We Business: The UW payoff of a UW education LifeMean Lessons from the

Ronnie Beltran, ’90, is CEO of Useadeal, a Renton-based business that provides a digital coupon platform so businesses can offer deals, digital coupons, ecommerce and social media to drive up sales. Last October, he gave back to the UW by donating water and giveaway items to the Office of Minority Affairs and Diversity’s The Weekend event. He was photographed by Anil Kapahi on Jan. 25, 2012 at the Kent Chamber of Commerce—one of his clients.

A new dawn in business Minority-owned businesses are becoming the order of the day, thanks in part to UW By JULIE GARNER | photos by anil kapahi Minority-owned businesses are making great inroads these days—and it’s no surprise that the University of Washington is playing a vital role in their evolution in the Puget Sound region. Between 1997 and 2002, minority-owned firms in the U.S. grew in number by 30 percent and in gross receipts by 12 percent, compared with an increase of 6 percent in the number of firms and 4 percent in gross receipts for non-minority-owned firms, according to the U.S. Department of Commerce. In Washington State, the Small Business Administration says there were 71,589 minorityowned firms in 2007, a whopping 45.3 percent increase over 2002. While the business start-up rate is higher for minorities and women, the failure rate is also higher compared with non-minority start-ups, according to Bill Bradford, professor and former dean of the UW’s Foster School of Business. “There are impediments to success. These include the inability to get financing, lack of business background, experience and education,” he explains. Bradford is the Faculty 6


Director for the Foster School’s renowned Business and Economic Development Center (BEDC) as well as the Endowed Professor of Business and Economic Development. “Access to capital and access to markets determines success,” says Michael Verchot, Director of the BEDC. “Our research shows that if you have management skills, you have access to these. This is the genesis of BEDC.” While education, skills and knowledge may be the dominant determinant of whether a business succeeds or fails, having enough resources is pivotal. The loan-denial rate for minority businesses with receipts under $500,000 is three times higher, at 42 percent, than the denial rate of 16 percent for non-minority businesses, according to the Minority Business Development Agency. Rachel Valdez, ’00, ’03, experienced the financing problem firsthand in 2008, when she started her branding agency, 16 Copenhagen, in Fremont, and approached a bank for a loan. “They said, ‘come back in three years’,” she recalls. But that refusal didn’t make Valdez give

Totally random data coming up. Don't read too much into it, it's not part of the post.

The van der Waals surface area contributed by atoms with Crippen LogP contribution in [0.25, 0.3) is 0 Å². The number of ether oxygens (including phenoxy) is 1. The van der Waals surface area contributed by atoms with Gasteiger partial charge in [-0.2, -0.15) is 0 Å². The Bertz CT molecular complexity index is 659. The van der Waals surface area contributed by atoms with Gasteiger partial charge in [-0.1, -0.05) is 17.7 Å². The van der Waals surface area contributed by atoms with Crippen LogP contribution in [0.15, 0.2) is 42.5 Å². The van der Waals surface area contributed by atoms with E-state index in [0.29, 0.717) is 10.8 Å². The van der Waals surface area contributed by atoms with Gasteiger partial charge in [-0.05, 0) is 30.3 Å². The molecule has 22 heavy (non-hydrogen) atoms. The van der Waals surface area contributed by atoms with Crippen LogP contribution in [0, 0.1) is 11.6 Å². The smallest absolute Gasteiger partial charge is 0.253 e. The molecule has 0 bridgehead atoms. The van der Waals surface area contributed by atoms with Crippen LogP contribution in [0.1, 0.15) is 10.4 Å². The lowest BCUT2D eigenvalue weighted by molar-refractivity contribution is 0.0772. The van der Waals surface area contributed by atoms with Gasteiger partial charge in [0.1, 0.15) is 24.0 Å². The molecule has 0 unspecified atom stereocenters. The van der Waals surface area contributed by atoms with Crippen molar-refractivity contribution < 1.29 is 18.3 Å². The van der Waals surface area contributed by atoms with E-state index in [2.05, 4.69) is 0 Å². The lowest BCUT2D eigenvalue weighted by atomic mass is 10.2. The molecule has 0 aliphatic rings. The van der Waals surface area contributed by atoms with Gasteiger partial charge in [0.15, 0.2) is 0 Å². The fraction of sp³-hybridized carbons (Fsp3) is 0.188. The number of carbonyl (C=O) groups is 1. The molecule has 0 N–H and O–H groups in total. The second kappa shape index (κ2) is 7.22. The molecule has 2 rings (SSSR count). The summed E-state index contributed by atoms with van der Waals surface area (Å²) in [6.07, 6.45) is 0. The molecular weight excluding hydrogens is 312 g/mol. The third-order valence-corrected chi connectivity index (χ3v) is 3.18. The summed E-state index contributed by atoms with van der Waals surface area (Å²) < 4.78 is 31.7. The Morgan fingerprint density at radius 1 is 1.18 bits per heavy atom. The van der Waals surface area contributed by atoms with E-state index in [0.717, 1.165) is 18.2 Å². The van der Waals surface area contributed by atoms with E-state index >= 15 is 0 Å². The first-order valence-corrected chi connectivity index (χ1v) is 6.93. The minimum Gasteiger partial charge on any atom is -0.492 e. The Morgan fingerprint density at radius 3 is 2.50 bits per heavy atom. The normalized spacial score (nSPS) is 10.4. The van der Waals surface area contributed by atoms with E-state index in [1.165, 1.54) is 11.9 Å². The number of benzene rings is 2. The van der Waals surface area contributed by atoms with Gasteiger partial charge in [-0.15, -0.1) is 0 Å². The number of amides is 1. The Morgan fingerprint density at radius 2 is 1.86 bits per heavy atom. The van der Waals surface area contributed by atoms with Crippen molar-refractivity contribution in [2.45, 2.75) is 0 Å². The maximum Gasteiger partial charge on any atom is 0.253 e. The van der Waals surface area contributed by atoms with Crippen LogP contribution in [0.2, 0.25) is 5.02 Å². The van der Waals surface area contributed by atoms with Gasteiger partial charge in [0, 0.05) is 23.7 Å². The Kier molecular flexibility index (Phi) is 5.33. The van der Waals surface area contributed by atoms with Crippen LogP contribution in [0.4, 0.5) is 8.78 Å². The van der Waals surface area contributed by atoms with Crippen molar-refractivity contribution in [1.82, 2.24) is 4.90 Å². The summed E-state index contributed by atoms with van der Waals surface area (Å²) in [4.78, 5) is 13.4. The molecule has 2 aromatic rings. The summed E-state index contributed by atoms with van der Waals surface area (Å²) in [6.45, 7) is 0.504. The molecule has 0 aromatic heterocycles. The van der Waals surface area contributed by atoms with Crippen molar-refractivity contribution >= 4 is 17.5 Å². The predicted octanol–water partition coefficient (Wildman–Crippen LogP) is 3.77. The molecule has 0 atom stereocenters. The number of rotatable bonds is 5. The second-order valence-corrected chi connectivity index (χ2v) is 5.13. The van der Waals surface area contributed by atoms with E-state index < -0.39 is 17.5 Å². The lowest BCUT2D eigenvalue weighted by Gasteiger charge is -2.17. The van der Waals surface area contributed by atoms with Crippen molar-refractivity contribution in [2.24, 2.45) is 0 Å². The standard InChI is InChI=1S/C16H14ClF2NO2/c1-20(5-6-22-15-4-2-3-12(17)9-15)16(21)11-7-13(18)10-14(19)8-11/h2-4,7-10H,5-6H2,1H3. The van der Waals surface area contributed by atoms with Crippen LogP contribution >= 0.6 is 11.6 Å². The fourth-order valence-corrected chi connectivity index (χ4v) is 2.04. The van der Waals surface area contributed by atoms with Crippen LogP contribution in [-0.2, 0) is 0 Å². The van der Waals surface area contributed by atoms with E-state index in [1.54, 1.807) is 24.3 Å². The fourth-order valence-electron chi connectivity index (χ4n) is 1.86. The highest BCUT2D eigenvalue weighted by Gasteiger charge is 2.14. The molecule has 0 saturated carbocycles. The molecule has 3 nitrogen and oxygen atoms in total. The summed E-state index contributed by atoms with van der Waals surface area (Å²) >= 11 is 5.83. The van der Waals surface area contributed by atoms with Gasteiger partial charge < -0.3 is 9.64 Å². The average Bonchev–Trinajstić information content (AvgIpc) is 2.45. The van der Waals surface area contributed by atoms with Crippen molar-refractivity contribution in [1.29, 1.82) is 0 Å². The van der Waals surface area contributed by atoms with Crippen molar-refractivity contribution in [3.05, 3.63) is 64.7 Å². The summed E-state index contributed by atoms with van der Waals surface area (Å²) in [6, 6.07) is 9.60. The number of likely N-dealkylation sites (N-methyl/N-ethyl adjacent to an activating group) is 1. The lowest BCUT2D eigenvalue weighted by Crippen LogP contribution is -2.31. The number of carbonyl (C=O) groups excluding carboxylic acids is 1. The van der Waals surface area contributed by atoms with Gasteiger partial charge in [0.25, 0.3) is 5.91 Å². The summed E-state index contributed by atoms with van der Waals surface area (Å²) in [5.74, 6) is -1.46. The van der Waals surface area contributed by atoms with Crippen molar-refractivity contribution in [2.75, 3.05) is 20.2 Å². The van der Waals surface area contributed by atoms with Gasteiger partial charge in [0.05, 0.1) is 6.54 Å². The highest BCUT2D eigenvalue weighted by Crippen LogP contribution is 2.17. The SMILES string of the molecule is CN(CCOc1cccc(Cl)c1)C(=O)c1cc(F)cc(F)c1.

up. She got a small personal line of credit from a local credit union. Verchot said there are reasons why banks don’t give loans to a start-up. “Being asked to come back in three years is pretty standard due to the high failure rates among start-ups,” he says. “There is often a lack of assets or collateral for personal service firms.” Valdez says, “Having good personal credit is key to success. You have to be willing to use that and be willing to put yourself on the line.” In her case, taking the risk turned out to be the right decision. Her company now has seven employees and a client list that includes Adobe and Microsoft. She says her UW education in communication and digital media helped her fill a market niche in the world of marketing. “We’re different because of

how we blend both the technical and creative solutions for our customers. That’s unusual,” she says. Valdez participated in the BEDC’s weeklong Minority Business Executive Program that involved business leaders in academia and the community. “It was great,” she says. “I could pick their brains for best practices. I learned from Professor Bill Bradford how important it is to understand your financial statements. I was moving so fast in the beginning that I hadn’t allocated enough time to study the numbers.” For alumni of color thinking about starting a small business, Norm Proctor, ’74, ’77, has some words of encouragement. Proctor, who is director of the Boise District Office of the Small Business Administration,

says, “The SBA has a lot of money available in loan guarantees; our challenge is to get the word out about our programs.” Proctor, who served as UW Alumni Association President in 2008, says SBA red tape is a thing of the past. The SBA can help with business plans, show applicants how to land government contracts, meet Angel investors and even provide training in a new industry. Even though times are tough, Proctor says there are opportunities for those with enough drive and persistence. “No time like the present” may be the right catch phrase for starting a business, even in a downturn. Julie Garner is a Viewpoints staff writer